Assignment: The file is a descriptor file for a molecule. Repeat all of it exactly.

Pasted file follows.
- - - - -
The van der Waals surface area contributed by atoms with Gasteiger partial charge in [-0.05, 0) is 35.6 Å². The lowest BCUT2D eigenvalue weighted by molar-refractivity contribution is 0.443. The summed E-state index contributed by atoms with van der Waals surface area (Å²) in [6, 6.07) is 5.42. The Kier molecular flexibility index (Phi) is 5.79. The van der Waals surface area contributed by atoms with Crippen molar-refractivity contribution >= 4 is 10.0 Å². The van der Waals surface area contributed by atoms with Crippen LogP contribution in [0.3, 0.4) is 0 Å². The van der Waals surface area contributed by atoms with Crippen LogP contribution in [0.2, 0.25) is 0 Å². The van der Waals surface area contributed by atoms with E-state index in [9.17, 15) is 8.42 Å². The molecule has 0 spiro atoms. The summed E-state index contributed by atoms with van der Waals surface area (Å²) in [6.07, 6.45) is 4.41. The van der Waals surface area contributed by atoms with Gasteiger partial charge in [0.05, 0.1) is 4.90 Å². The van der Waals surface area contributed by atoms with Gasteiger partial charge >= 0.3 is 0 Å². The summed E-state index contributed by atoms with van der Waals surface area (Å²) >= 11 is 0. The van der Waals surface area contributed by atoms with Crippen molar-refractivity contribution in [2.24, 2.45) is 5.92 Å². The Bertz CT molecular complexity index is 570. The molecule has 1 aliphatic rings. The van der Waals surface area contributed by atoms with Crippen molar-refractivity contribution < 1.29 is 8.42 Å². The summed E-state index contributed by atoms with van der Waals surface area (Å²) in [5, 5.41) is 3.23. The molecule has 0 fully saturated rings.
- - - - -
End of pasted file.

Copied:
The van der Waals surface area contributed by atoms with Gasteiger partial charge in [-0.05, 0) is 35.6 Å². The lowest BCUT2D eigenvalue weighted by molar-refractivity contribution is 0.443. The summed E-state index contributed by atoms with van der Waals surface area (Å²) in [6, 6.07) is 5.42. The Kier molecular flexibility index (Phi) is 5.79. The van der Waals surface area contributed by atoms with Crippen molar-refractivity contribution >= 4 is 10.0 Å². The van der Waals surface area contributed by atoms with Crippen LogP contribution in [0.3, 0.4) is 0 Å². The van der Waals surface area contributed by atoms with Crippen LogP contribution in [0.2, 0.25) is 0 Å². The van der Waals surface area contributed by atoms with E-state index in [9.17, 15) is 8.42 Å². The molecule has 0 spiro atoms. The summed E-state index contributed by atoms with van der Waals surface area (Å²) in [6.07, 6.45) is 4.41. The van der Waals surface area contributed by atoms with Gasteiger partial charge in [0.05, 0.1) is 4.90 Å². The van der Waals surface area contributed by atoms with Gasteiger partial charge >= 0.3 is 0 Å². The summed E-state index contributed by atoms with van der Waals surface area (Å²) >= 11 is 0. The van der Waals surface area contributed by atoms with Crippen molar-refractivity contribution in [2.24, 2.45) is 5.92 Å². The Bertz CT molecular complexity index is 570. The molecule has 1 aliphatic rings. The van der Waals surface area contributed by atoms with Crippen molar-refractivity contribution < 1.29 is 8.42 Å². The summed E-state index contributed by atoms with van der Waals surface area (Å²) in [5, 5.41) is 3.23. The molecule has 0 fully saturated rings.